Surface temperatures across a key part of the equatorial Pacific could peak at 2.4C degrees above normal in December, January and February, which would match the 1997-98 event and fall just below 2015-16’s 2.6 degrees.
The question, however, is what this will mean for the world’s weather in a year that has seen record hot ocean water the world over.
“When El Niño is clearly the loudest voice in the room, as it was during the 1997–98 El Niño, the atmospheric response is clear,’’ Emily Becker, a climatologist and co-author of the National Oceanic and Atmospheric Administration’s ENSO Blog. “However, when the western Pacific and the rest of the tropics are also warm, the response may be more muddled.”
This is the open question. In the Atlantic, for example, El Niño is linked with rising wind shear during the height of hurricane season. This can mean fewer storms in the world’s second largest ocean.
This year that hasn’t happened. Record warm conditions across large parts of the Atlantic have fueled 17 storms, including an unnamed January system, in 2023, which is above the long-term average of 14. And yet a system currently in the Atlantic — Tropical Storm Philippe — is encountering some shear that is set to weaken it before it gets to Puerto Rico early Monday.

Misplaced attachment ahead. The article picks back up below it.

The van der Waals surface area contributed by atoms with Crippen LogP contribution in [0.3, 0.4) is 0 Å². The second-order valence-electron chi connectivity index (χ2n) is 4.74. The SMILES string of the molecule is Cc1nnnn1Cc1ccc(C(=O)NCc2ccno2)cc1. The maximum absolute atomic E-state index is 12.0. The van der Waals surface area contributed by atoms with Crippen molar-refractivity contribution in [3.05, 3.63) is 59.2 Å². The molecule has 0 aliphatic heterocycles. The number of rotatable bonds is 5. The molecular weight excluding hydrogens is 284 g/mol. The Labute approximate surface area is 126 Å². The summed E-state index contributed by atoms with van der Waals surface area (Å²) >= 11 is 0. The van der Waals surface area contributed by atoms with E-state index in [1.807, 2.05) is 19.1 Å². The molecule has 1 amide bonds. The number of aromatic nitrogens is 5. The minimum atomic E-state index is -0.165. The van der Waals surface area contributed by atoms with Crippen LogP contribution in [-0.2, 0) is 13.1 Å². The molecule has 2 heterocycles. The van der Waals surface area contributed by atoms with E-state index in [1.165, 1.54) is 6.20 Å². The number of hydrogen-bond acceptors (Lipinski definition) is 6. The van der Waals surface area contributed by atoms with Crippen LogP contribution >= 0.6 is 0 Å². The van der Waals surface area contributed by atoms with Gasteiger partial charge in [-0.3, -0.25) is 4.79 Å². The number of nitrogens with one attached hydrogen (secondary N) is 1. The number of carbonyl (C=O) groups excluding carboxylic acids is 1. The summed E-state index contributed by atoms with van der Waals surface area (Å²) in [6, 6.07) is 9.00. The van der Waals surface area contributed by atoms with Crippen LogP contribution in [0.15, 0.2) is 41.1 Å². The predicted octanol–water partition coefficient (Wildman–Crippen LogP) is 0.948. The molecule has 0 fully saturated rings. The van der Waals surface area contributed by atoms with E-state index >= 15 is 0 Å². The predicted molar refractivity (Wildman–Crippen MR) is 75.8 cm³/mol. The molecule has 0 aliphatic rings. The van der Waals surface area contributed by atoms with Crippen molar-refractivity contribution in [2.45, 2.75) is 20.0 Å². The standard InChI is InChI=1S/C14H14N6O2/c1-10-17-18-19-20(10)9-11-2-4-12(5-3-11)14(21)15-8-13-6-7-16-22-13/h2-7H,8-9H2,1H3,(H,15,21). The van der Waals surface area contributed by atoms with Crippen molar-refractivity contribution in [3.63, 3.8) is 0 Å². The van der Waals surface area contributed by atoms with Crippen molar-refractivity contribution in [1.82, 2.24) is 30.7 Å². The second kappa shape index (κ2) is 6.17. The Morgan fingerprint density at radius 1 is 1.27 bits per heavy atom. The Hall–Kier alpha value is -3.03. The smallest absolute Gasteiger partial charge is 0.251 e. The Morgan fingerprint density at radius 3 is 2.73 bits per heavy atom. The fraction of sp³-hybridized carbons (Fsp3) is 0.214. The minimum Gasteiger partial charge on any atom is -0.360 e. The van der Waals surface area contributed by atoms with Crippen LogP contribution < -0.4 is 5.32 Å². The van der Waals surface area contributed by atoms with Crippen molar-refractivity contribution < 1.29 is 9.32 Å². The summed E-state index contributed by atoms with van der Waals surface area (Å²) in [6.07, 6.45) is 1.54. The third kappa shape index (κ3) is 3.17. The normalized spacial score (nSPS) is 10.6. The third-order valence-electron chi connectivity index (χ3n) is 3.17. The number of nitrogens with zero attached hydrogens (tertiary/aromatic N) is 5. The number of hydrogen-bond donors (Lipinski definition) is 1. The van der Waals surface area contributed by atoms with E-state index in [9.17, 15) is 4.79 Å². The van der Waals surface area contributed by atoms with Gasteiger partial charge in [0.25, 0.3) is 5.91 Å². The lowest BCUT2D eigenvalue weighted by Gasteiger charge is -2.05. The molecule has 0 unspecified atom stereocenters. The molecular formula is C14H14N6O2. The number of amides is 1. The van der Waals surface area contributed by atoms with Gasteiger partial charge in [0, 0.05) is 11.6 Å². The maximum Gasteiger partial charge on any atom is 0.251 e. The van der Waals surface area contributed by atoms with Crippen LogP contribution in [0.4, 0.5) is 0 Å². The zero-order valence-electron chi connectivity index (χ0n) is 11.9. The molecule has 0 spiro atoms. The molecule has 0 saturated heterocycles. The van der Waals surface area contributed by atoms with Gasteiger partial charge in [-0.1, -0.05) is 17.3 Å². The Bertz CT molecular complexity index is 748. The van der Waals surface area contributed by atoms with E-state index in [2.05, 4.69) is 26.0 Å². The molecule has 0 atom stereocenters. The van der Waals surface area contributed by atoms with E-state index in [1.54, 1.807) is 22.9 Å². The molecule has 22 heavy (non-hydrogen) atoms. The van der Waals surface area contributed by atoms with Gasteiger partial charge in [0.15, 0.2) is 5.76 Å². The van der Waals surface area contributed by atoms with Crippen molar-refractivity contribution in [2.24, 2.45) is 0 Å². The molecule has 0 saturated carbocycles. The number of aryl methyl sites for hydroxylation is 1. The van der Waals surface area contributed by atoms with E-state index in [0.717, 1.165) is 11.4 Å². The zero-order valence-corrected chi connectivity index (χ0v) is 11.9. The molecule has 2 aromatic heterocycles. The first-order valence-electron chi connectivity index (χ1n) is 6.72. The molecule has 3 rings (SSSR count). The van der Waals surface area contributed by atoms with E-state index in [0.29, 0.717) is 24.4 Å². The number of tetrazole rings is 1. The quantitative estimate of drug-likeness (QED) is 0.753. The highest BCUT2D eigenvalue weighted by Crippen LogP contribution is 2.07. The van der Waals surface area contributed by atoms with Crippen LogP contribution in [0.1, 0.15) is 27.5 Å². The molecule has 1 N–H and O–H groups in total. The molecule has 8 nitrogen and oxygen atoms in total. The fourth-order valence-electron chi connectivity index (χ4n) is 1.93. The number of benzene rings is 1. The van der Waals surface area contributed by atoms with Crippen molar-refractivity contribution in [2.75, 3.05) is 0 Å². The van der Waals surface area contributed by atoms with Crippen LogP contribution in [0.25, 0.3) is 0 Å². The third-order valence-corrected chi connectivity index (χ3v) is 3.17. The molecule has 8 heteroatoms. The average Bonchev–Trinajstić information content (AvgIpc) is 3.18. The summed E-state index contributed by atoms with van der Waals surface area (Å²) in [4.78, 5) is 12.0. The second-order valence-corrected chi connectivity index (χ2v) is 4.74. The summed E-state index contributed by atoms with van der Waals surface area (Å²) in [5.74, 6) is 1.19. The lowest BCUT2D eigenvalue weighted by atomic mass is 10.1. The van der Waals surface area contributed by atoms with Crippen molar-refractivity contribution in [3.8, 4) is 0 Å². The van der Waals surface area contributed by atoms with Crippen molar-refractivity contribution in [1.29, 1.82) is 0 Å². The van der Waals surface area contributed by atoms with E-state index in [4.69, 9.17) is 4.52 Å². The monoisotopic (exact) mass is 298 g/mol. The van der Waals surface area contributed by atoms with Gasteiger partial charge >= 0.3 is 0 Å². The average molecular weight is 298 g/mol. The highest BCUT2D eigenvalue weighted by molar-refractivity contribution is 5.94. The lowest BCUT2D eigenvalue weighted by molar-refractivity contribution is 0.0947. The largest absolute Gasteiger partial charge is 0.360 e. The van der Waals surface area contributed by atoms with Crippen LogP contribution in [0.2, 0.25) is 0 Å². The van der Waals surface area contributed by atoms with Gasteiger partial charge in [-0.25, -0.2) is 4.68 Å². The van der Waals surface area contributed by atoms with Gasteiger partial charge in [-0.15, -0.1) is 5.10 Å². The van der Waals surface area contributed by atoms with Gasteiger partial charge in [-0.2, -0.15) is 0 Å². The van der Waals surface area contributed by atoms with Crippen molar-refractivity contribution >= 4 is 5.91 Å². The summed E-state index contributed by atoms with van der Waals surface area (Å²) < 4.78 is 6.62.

Even so, there is no evidence the Atlantic is going to stop raging any time soon. A new tropical system could spin up there in the next two days.
Meanwhile in Panama, it is a different story, drought there has crimped shipping through the famous canal. This is a well-known impact of El Niño that can be traced back hundreds of years, before scientists even had a way to measure water temperatures in the equatorial Pacific.
“It is a robust signal; Panama gets dry during El Niño events,’’ Braddock Linsley, professor at Columbia University’s Lamont-Doherty Earth Observatory, said in an interview earlier this year.
Linsley and his colleague Logan Brenner, a professor of environmental science at Barnard College, have been studying coral off the coast of Panama for many years. The chemical composition of the coral changes to match the ebb and flow of rains running off into the Pacific. As droughts are tied to El Niño, the coral provides a pretty good record on what the Pacific has a whole has been doing going back to 1710.
How this plays out could have dire consequences for Australia, where drought and wildfires are more common during El Niños, and for the southern US, which sees stormier and cooler winters. It could even mean more snow in New York City.
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